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Publication numberUS3356324 A
Publication typeGrant
Publication dateDec 5, 1967
Filing dateFeb 16, 1966
Priority dateFeb 16, 1966
Publication numberUS 3356324 A, US 3356324A, US-A-3356324, US3356324 A, US3356324A
InventorsAttermeyer Lawrence A
Original AssigneeCincinnati Milling Machine Co
Export CitationBiBTeX, EndNote, RefMan
External Links: USPTO, USPTO Assignment, Espacenet
Machinery leveling pad and anchor device
US 3356324 A
Abstract  available in
Images(1)
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Claims  available in
Description  (OCR text may contain errors)

Dec. 5, 1967 MACHINERY L. A. ATTERMEYER LEVELING PAD AND ANCHOR DEVICE Filed Feb. 16, 1966 BY WZZ M f'yw q ATTORNEYS United States Patent 3,356,324 MACHINERY LEVELING PAD AND ANCHOR DEVICE Lawrence A. Attermeyer, Cincinnati, Ohio, assignor to The Cincinnati Milling Machine Co., Cincinnati, Ohio, a corporation of Ohio Filed Feb. 16, 1966, Ser. No. 527,692 8 Claims. (Cl. 2482) ABSTRACT OF THE DISCLOSURE A device for securing machinery to a supporting surface Which device is particularly suited for adhesive attachment to the supporting surface. The device is arranged to reduce stress concentrations by applying load forces over an annular area and thereby it reduces the tendency for peeling of the adhesive bond. The device further permits limited lateral adjustment of the machinery relative thereto such that initial coarse alignments can be followed by fine alignments after the device is attached to the supporting surface.

This invention relates to hold-down and leveling pads for securing a machine to a foundation or shop floor.

It has been the common practice for a long period of time to secure machinery such as machine tools to their supporting concrete foundations by means of lag screws or the like that are engaged in bushings which are im bedded in the concrete foundation. This requires considerable preparation for each machine including the opening of holes in existing floors and the recast-ing of concrete in these holes'with the bushings'both when the machine is relocated in a plant or when it is new equipment to be installed. This is time consuming and expensive and requires very accurate location of the bushings. In addition, when a machine is removed or relocated the openings in the floor remain to create problems in housekeeping and safety. Therefore the unused bushings are frequently removed and the resulting hole is patched. This adds to the expense and inconvenience of alterations in plant layout and organization.

It is therefore the primary object of this invention to provide a machine tool anchor device which is easily and accurately installed and quickly removed without requiring extensive preparation and repair of concrete floors and foundation before installation and after removal.

Other objects and advantages of the present invention should be readily apparent by reference to the following specification, considered in conjunction with the accompanying drawings forming a part thereof, and it is to be understood that any modifications may be made in the exact structural details there shown and described, within the scope of the appended claims, without departing from or exceeding the spirit of the invention.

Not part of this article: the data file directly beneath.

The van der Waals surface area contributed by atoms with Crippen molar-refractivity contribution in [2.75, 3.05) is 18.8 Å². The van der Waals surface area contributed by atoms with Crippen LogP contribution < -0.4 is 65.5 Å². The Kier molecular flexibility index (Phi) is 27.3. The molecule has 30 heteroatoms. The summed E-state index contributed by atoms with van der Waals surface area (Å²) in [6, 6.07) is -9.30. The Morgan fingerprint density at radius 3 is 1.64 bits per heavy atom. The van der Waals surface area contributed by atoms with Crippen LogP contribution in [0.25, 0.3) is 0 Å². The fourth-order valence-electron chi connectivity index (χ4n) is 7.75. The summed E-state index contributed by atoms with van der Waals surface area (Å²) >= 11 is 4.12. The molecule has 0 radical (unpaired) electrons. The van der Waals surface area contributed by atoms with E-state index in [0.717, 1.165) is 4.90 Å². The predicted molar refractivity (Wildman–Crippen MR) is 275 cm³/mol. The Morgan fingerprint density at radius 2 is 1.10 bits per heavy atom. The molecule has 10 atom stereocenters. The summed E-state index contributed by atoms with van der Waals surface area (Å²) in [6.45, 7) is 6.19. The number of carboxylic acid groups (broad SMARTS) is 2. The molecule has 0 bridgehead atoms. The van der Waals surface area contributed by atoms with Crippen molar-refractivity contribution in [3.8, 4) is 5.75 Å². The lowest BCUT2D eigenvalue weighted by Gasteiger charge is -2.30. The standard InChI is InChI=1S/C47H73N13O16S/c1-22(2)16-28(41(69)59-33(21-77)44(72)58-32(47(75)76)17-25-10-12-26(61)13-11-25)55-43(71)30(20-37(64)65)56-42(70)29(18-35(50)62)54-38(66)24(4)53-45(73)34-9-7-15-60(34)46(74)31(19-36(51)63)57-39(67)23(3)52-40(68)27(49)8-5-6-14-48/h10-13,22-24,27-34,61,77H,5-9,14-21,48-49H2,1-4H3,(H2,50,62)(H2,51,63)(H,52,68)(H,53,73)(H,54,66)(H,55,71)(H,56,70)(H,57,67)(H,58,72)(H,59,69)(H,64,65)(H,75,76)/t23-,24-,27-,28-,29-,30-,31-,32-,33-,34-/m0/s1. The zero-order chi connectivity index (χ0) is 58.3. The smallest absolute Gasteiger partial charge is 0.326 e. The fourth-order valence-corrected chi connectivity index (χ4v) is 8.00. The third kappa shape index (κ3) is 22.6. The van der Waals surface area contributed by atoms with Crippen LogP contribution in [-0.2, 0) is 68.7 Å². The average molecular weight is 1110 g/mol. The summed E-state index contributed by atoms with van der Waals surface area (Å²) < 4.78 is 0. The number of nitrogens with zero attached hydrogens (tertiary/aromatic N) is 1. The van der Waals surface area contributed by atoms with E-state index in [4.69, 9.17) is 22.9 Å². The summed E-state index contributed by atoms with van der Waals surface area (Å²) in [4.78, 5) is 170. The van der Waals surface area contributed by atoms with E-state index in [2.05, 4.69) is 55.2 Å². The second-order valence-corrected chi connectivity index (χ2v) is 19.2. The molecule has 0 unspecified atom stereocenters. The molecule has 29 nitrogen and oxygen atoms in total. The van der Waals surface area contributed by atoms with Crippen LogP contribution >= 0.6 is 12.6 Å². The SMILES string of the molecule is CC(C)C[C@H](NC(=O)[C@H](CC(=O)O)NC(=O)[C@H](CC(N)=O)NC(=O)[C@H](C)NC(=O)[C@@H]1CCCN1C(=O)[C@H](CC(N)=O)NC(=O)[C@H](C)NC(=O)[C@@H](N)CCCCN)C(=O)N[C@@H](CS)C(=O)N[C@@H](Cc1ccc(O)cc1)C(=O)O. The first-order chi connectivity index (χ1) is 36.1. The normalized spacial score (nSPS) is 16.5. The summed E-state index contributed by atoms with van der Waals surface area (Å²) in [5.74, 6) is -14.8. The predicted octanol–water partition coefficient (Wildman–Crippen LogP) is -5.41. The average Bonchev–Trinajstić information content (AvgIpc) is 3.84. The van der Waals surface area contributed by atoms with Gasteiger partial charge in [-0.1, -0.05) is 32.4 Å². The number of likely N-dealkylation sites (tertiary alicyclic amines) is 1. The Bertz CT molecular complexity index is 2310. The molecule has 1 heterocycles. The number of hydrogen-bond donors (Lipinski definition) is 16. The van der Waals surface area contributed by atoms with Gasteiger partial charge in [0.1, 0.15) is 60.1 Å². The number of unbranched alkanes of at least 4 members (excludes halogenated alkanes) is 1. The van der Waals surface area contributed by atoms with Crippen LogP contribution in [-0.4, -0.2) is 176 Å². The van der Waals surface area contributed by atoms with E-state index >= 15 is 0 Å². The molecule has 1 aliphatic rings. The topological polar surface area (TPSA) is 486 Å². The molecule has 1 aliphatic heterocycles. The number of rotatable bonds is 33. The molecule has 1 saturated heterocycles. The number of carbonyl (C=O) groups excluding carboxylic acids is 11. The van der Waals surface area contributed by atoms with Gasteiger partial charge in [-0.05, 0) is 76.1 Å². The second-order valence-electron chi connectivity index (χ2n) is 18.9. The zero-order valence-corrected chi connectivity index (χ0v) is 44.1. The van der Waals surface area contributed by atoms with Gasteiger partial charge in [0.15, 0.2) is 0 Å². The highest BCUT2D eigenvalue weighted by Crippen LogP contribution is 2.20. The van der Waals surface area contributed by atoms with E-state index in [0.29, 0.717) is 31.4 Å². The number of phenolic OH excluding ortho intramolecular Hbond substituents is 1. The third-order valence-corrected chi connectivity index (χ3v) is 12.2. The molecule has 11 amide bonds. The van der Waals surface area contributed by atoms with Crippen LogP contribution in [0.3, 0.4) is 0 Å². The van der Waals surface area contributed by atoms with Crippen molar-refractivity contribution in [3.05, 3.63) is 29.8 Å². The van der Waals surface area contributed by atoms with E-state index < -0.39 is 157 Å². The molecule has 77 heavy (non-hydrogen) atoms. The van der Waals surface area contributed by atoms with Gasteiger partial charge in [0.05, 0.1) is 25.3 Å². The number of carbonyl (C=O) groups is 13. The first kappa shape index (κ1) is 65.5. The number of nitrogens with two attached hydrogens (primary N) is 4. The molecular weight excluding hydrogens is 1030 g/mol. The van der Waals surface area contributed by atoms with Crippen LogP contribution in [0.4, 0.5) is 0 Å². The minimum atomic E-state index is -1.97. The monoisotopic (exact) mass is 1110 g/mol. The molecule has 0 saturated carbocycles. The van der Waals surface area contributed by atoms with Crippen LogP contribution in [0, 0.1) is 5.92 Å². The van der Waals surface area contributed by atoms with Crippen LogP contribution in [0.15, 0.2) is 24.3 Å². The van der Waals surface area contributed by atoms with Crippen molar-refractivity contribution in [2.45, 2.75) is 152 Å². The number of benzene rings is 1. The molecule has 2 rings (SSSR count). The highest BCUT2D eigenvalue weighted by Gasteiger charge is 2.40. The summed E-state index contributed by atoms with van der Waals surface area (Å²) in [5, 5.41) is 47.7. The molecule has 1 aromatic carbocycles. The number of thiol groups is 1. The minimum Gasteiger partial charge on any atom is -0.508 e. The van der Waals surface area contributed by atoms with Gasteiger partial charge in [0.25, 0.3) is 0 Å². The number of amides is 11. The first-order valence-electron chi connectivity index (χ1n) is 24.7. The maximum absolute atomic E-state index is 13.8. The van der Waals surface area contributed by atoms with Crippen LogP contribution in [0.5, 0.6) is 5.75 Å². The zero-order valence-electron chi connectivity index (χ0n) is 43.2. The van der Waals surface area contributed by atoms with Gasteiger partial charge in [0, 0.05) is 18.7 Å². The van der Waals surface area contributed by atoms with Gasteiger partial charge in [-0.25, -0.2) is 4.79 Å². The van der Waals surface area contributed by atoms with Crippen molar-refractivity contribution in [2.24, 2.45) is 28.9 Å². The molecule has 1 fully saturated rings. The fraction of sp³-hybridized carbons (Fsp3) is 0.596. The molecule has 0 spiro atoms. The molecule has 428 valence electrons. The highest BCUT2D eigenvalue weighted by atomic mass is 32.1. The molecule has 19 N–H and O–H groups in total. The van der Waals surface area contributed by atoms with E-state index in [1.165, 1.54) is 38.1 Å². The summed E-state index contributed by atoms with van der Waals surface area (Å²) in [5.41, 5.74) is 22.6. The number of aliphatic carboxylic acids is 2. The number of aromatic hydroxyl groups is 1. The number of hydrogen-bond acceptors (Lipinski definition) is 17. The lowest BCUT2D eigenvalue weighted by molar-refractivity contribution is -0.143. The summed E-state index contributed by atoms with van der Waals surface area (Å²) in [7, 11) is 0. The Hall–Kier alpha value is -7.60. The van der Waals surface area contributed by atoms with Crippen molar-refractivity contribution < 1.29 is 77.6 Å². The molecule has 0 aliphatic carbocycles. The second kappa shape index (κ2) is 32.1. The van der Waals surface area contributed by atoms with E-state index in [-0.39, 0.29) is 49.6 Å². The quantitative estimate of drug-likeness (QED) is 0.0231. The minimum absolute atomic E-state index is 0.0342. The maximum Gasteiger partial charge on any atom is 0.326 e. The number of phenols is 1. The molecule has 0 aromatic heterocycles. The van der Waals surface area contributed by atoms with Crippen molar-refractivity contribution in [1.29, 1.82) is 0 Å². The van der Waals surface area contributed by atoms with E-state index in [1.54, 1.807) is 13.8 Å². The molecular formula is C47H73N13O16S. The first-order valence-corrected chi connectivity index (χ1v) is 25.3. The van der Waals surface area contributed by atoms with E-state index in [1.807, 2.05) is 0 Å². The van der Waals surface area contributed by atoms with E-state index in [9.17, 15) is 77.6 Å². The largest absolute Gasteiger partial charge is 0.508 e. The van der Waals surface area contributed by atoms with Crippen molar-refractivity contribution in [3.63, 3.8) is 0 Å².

For a period of time now, various adhesive compounds such as epoxy resin cements have been availablewhich will provide a-very strong tensile strength bond between a metal foot plate and a concrete foundation, these have not been adapted for use under machines'to hold them in place due to the weakness of such bonds when subjected to. forcestending to peel the foot plate from the floor. The peeling forces are very common in machine tool anchor applications. The present invention is for a foot plate anchor assembly especially developed to greatly reduce the tendency toward the peeling forces that have in the past discouraged the use of adhesively applied anchors under machine tools. This reduction of the peeling forces is accomplished by a physical arrangement of the device such that there is no tendency for concentration of normally would start.

3,356,324 Patented Dec. 5, 1967 Summarizing the invention herein, it is a device for securing a machine to a floor or supporting surface in cooperation with an adhesive. A lower plate is adapted to be adhesively bonded to the floor and a smaller upper plate is fixed thereto by means of a narrow annular or peripheral bearing area to transmit forces therebetween over an enlarged area that does not concentrate stress at any edge of the base plate. The machine is fixed at or near the center of the upper plate which center is maintained spaced from the lower plate. Provision is made in one embodiment for limited adjustment of the point of attachment of the machine to the upper plate by means of a laterally adjustable coupling unit that facilitates both initial alignment of the anchor device and machine prior to adhesion of the lower plate to the floor and final alignment of the machine after the adhesive component is set.